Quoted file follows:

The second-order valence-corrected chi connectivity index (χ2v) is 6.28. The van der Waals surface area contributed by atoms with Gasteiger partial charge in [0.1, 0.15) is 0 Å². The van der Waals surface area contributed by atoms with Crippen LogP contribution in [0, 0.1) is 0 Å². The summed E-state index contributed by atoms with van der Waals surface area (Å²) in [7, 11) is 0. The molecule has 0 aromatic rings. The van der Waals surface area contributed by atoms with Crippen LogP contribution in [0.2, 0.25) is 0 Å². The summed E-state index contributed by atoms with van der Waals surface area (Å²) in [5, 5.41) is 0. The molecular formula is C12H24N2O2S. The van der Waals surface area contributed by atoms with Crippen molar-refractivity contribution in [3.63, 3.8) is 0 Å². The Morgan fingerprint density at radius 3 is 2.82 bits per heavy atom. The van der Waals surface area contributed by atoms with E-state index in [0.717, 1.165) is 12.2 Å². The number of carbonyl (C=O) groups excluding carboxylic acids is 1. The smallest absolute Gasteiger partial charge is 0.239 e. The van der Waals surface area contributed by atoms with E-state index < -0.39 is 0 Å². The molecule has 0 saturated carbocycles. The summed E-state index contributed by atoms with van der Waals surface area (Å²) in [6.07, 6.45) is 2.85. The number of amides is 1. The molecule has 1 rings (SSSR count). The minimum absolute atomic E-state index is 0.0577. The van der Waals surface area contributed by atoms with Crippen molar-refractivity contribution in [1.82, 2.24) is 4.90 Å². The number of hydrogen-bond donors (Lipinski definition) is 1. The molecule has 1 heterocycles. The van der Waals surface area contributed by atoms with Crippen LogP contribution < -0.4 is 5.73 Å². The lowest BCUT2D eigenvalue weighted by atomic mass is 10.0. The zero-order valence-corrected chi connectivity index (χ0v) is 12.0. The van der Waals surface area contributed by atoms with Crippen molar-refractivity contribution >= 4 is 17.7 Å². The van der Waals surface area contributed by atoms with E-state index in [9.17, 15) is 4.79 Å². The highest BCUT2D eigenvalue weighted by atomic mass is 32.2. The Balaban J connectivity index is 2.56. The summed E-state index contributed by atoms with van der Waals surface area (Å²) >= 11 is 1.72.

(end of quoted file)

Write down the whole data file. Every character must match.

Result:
The second-order valence-corrected chi connectivity index (χ2v) is 6.28. The van der Waals surface area contributed by atoms with Gasteiger partial charge in [0.1, 0.15) is 0 Å². The van der Waals surface area contributed by atoms with Crippen LogP contribution in [0, 0.1) is 0 Å². The summed E-state index contributed by atoms with van der Waals surface area (Å²) in [7, 11) is 0. The molecule has 0 aromatic rings. The van der Waals surface area contributed by atoms with Crippen LogP contribution in [0.2, 0.25) is 0 Å². The summed E-state index contributed by atoms with van der Waals surface area (Å²) in [5, 5.41) is 0. The molecular formula is C12H24N2O2S. The van der Waals surface area contributed by atoms with Crippen molar-refractivity contribution in [3.63, 3.8) is 0 Å². The Morgan fingerprint density at radius 3 is 2.82 bits per heavy atom. The van der Waals surface area contributed by atoms with E-state index in [0.717, 1.165) is 12.2 Å². The number of carbonyl (C=O) groups excluding carboxylic acids is 1. The smallest absolute Gasteiger partial charge is 0.239 e. The van der Waals surface area contributed by atoms with E-state index < -0.39 is 0 Å². The molecule has 0 saturated carbocycles. The summed E-state index contributed by atoms with van der Waals surface area (Å²) in [6.07, 6.45) is 2.85. The number of amides is 1. The molecule has 1 rings (SSSR count). The minimum absolute atomic E-state index is 0.0577. The van der Waals surface area contributed by atoms with Crippen molar-refractivity contribution in [1.82, 2.24) is 4.90 Å². The number of hydrogen-bond donors (Lipinski definition) is 1. The molecule has 1 heterocycles. The van der Waals surface area contributed by atoms with Crippen LogP contribution < -0.4 is 5.73 Å². The lowest BCUT2D eigenvalue weighted by atomic mass is 10.0. The zero-order valence-corrected chi connectivity index (χ0v) is 12.0. The van der Waals surface area contributed by atoms with Crippen molar-refractivity contribution >= 4 is 17.7 Å². The van der Waals surface area contributed by atoms with E-state index in [9.17, 15) is 4.79 Å². The highest BCUT2D eigenvalue weighted by atomic mass is 32.2. The Balaban J connectivity index is 2.56. The summed E-state index contributed by atoms with van der Waals surface area (Å²) >= 11 is 1.72.